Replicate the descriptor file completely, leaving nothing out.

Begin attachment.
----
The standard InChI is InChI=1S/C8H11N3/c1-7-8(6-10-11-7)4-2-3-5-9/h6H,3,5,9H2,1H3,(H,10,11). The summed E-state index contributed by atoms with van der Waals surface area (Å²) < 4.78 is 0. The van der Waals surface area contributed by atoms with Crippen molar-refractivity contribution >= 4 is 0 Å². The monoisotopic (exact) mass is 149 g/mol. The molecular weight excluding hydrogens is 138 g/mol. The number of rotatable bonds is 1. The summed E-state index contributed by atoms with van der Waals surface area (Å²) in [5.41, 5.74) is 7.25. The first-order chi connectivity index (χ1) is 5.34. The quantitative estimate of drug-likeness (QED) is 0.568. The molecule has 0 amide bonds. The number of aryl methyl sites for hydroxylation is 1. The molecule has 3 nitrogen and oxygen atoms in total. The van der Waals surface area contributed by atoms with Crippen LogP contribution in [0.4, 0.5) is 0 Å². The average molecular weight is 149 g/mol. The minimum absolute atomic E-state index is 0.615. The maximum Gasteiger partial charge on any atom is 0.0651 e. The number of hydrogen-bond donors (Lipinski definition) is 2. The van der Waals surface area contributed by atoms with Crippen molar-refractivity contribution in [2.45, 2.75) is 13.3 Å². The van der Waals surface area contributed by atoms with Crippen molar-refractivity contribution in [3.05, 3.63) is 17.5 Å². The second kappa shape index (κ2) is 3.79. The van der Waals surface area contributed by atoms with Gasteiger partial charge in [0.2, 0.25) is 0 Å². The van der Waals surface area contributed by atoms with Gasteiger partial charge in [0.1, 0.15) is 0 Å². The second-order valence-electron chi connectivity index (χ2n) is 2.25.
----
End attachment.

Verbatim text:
The standard InChI is InChI=1S/C8H11N3/c1-7-8(6-10-11-7)4-2-3-5-9/h6H,3,5,9H2,1H3,(H,10,11). The summed E-state index contributed by atoms with van der Waals surface area (Å²) < 4.78 is 0. The van der Waals surface area contributed by atoms with Crippen molar-refractivity contribution >= 4 is 0 Å². The monoisotopic (exact) mass is 149 g/mol. The molecular weight excluding hydrogens is 138 g/mol. The number of rotatable bonds is 1. The summed E-state index contributed by atoms with van der Waals surface area (Å²) in [5.41, 5.74) is 7.25. The first-order chi connectivity index (χ1) is 5.34. The quantitative estimate of drug-likeness (QED) is 0.568. The molecule has 0 amide bonds. The number of aryl methyl sites for hydroxylation is 1. The molecule has 3 nitrogen and oxygen atoms in total. The van der Waals surface area contributed by atoms with Crippen LogP contribution in [0.4, 0.5) is 0 Å². The average molecular weight is 149 g/mol. The minimum absolute atomic E-state index is 0.615. The maximum Gasteiger partial charge on any atom is 0.0651 e. The number of hydrogen-bond donors (Lipinski definition) is 2. The van der Waals surface area contributed by atoms with Crippen molar-refractivity contribution in [2.45, 2.75) is 13.3 Å². The van der Waals surface area contributed by atoms with Crippen molar-refractivity contribution in [3.05, 3.63) is 17.5 Å². The second kappa shape index (κ2) is 3.79. The van der Waals surface area contributed by atoms with Gasteiger partial charge in [0.2, 0.25) is 0 Å². The van der Waals surface area contributed by atoms with Gasteiger partial charge in [0.1, 0.15) is 0 Å². The second-order valence-electron chi connectivity index (χ2n) is 2.25.